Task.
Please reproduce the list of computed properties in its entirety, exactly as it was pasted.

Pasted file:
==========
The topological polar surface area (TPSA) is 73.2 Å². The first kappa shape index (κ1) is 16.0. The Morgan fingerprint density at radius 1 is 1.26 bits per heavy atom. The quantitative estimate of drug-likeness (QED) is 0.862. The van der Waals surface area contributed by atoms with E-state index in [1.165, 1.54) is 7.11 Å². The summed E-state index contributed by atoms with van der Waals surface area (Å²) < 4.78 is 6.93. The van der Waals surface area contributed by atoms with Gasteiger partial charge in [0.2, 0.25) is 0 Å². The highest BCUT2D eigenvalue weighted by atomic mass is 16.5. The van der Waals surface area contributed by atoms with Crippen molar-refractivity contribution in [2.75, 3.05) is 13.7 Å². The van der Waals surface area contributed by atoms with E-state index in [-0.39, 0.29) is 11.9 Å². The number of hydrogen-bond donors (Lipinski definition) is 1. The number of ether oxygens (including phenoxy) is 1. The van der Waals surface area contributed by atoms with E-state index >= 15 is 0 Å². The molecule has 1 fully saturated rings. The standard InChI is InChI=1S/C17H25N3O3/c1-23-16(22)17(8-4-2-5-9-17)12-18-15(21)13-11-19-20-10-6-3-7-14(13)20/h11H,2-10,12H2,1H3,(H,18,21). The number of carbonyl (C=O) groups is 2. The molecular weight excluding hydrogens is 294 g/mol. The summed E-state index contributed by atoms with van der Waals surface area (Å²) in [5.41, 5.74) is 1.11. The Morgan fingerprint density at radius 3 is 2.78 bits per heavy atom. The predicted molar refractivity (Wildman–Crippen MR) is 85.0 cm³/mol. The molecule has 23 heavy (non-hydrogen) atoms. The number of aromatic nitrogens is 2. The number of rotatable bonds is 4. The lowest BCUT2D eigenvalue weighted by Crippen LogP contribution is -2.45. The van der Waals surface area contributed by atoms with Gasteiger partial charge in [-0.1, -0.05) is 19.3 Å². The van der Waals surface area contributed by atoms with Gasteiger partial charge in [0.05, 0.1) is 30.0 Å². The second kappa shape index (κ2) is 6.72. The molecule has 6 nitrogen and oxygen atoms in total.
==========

The topological polar surface area (TPSA) is 73.2 Å². The first kappa shape index (κ1) is 16.0. The Morgan fingerprint density at radius 1 is 1.26 bits per heavy atom. The quantitative estimate of drug-likeness (QED) is 0.862. The van der Waals surface area contributed by atoms with E-state index in [1.165, 1.54) is 7.11 Å². The summed E-state index contributed by atoms with van der Waals surface area (Å²) < 4.78 is 6.93. The van der Waals surface area contributed by atoms with Gasteiger partial charge in [0.2, 0.25) is 0 Å². The highest BCUT2D eigenvalue weighted by atomic mass is 16.5. The van der Waals surface area contributed by atoms with Crippen molar-refractivity contribution in [2.75, 3.05) is 13.7 Å². The van der Waals surface area contributed by atoms with E-state index in [-0.39, 0.29) is 11.9 Å². The number of hydrogen-bond donors (Lipinski definition) is 1. The number of ether oxygens (including phenoxy) is 1. The van der Waals surface area contributed by atoms with E-state index >= 15 is 0 Å². The molecule has 1 fully saturated rings. The standard InChI is InChI=1S/C17H25N3O3/c1-23-16(22)17(8-4-2-5-9-17)12-18-15(21)13-11-19-20-10-6-3-7-14(13)20/h11H,2-10,12H2,1H3,(H,18,21). The number of carbonyl (C=O) groups is 2. The molecular weight excluding hydrogens is 294 g/mol. The summed E-state index contributed by atoms with van der Waals surface area (Å²) in [5.41, 5.74) is 1.11. The Morgan fingerprint density at radius 3 is 2.78 bits per heavy atom. The predicted molar refractivity (Wildman–Crippen MR) is 85.0 cm³/mol. The molecule has 23 heavy (non-hydrogen) atoms. The number of aromatic nitrogens is 2. The number of rotatable bonds is 4. The lowest BCUT2D eigenvalue weighted by Crippen LogP contribution is -2.45. The van der Waals surface area contributed by atoms with Gasteiger partial charge in [-0.1, -0.05) is 19.3 Å². The van der Waals surface area contributed by atoms with Gasteiger partial charge in [0.05, 0.1) is 30.0 Å². The second kappa shape index (κ2) is 6.72. The molecule has 6 nitrogen and oxygen atoms in total.